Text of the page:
- you have decided to get married before the relationship has had time to mature. The commitment should start out light as the relationship develops.*
- any person in the relationship feeling like they can’t break up. Many young Christian couples who don’t believe in divorce are under the impression that every dating issue must be resolved and breaking up isn’t an option. This attitude, without the legal commitment of marriage, is forcing intimacy before its time.
- there are unbalanced relationship dynamics, such as the woman believing she should submit to her boyfriend.**
You should notice that many of these things listed above aren’t sinful. But there is a wiser approach of letting the relationship progress naturally in a healthy way. The emotional, spiritual, and sexual/physical areas in our dating relationships should progress and the same rate as our level of commitment.
It may look something like this:
Are you just starting to get to know each other? Are you watching to see how your friendship might develop into something more? That’s an exciting time! I urge you to be careful not to muddy the waters of that budding relationship with the false intimacy of premature physical intimacy, over-spiritualized one-on-one prayer meetings, and tell-all personal confessions.
“Daughters of Jerusalem, I charge you: Do not arouse or awaken love until it so desires.”
Song of Solomon 8:4 NIV
But as you deepen that commitment to one another and start dating, your physical interactions will likely change to reflect that. You will begin to share more about your spiritual journeys together, and you will crave each other’s company more and more. This, too, is a beautiful thing!
But it can be scary. We become vulnerable as we let someone touch our hearts. How can we avoid heartbreak?
I’m sorry to say that sometimes we can’t avoid heartbreak. But the closest thing to bubble wrap for the heart in a dating relationship is to keep the progression of emotional, spiritual, and physical intimacy moving along together as you move toward the legal, binding, public commitment of marriage.
But…Should We Do A Devotional Together?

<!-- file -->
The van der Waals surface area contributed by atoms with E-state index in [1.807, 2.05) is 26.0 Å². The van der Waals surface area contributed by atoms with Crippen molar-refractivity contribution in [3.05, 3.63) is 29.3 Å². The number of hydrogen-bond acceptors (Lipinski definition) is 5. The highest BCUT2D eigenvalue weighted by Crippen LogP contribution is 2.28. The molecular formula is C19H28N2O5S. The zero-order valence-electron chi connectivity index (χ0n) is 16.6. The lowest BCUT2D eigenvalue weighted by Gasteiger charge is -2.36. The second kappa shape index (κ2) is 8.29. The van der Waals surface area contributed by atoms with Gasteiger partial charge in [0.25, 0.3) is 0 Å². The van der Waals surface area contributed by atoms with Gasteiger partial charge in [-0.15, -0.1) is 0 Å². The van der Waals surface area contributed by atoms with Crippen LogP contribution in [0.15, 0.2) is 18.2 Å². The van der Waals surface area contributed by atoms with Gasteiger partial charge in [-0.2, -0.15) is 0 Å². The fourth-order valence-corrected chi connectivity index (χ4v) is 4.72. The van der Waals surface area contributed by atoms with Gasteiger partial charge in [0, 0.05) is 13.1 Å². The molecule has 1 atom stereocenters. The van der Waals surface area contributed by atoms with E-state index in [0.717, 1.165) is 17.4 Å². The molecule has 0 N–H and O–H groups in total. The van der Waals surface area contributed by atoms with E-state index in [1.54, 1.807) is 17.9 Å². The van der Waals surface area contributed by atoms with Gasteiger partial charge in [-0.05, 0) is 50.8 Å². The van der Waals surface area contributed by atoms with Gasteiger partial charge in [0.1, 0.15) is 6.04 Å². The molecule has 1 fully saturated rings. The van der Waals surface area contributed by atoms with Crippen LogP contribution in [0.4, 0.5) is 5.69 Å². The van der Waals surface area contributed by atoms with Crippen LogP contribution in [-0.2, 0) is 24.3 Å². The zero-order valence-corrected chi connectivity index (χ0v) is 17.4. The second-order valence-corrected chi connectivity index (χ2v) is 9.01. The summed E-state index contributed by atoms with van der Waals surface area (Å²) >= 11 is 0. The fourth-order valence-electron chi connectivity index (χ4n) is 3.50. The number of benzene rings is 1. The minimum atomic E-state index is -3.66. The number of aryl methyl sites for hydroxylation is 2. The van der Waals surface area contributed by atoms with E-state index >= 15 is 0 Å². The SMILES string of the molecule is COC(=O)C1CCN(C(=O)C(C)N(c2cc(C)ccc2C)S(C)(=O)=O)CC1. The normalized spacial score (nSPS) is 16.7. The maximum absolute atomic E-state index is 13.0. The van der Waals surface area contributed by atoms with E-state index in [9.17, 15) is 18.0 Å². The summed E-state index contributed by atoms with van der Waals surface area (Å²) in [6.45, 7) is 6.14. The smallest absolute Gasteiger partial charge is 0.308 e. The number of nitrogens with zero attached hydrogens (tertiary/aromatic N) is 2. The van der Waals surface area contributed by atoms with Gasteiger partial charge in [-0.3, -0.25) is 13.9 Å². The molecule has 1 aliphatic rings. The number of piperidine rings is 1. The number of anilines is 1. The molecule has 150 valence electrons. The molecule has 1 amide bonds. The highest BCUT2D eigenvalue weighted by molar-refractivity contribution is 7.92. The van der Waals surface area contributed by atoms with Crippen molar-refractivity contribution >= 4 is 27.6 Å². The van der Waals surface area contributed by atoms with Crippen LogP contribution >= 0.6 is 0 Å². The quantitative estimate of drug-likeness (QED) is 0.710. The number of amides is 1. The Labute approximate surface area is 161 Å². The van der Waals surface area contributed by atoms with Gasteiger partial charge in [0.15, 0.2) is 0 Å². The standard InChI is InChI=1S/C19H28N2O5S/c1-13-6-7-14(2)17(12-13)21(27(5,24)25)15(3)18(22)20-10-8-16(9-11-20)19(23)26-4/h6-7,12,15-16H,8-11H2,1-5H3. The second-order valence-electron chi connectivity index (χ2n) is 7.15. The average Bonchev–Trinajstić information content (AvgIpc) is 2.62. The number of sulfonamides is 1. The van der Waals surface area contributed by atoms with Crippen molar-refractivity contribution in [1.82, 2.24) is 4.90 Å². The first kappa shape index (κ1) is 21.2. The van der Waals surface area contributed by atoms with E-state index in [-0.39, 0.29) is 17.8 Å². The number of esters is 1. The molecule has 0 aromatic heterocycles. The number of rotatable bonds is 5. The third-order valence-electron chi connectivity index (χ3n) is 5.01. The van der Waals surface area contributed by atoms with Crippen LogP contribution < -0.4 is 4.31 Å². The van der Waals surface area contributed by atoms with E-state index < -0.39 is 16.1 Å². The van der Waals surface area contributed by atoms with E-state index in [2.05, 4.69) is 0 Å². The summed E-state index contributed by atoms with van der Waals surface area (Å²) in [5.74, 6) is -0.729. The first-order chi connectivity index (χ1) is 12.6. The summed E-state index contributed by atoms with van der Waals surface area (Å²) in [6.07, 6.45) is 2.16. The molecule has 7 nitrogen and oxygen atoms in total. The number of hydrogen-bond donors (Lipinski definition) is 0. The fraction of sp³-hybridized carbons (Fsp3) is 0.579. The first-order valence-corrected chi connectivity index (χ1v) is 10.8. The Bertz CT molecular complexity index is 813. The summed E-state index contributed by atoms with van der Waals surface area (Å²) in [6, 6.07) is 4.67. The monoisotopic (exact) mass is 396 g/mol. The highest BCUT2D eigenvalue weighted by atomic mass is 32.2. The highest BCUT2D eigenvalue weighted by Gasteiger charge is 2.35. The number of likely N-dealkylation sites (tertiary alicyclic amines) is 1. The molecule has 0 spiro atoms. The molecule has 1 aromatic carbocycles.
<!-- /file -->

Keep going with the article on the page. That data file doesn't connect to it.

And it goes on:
So maybe now you understand why I was misguided in buying that devotional for Steve. We can’t force intimacy before its time.
But it is possible that your relationship has reached a level of maturity that you think could possibly benefit from doing a devotional together and you want to know, would that be ok?
Here are some things to think through:
Is your relationship ready for it?
One-on-one spiritual activities build an intimacy that can confuse the boundaries of a relationship. Ask the thousands of “just friends” who started a Bible study together and found their feelings turning into something more. More often than not, this crush is one-sided and heartbreak ensues.
I think it’s best to save this level of spiritual intimacy for a very serious relationship, possibly even engagement, so that forced intimacy doesn’t railroad the healthy, natural development of that relationship.
Do you both want to?
Sometimes we girls get the impression that the only way for a man to be a spiritual leader (1 Corinthians 11:3, 1 Peter 3:7) is to do a devotional with us. So many of us believe this, and I’m not sure why. (But I was right there with you when Steve and I were dating.) Back up a moment, girls, and ask yourselves, “What would it look like for him to be a spiritual leader?” Maybe devotionals aren’t his style and never will be.
Steve and I tried that devotional a few times and then he let me know it felt forced and unnatural. It wasn’t his style. Instead, we have a very deep spiritual relationship where we we both pursue growth in our own ways and we talk about it. A lot. Usually while hiking. It works well for us.
Are you pursuing God individually?
This brings me to the next important point: in order to have a deep spiritual relationship, you must both have some spiritual depth. Your walk with God shouldn’t be a co-dependent activity. Consider it a red flag in your relationship if either party isn’t willing to pursue God on their own (2 Corinthians 6:14)
If your answers to these questions lead you to believe it would be a good idea to do a devotional with your boyfriend or girlfriend, then I say, go ahead and give it a try. Proceed with caution, and be willing to step back if it’s not the right fit.
*One of the most unhealthy beliefs that has become deeply ingrained in the Christian community is the belief that young people shouldn’t date until they are sure they want to get married. This is a common type of forced intimacy that leads to underdeveloped relationships, premarital sex, and unhealthy marriages.
**I once knew a young couple who had been dating for over a year. The young woman didn’t know if she wanted to marry her boyfriend, but he told her that he wanted to marry her and she needed to submit to his decision in that. (!) Don’t do that.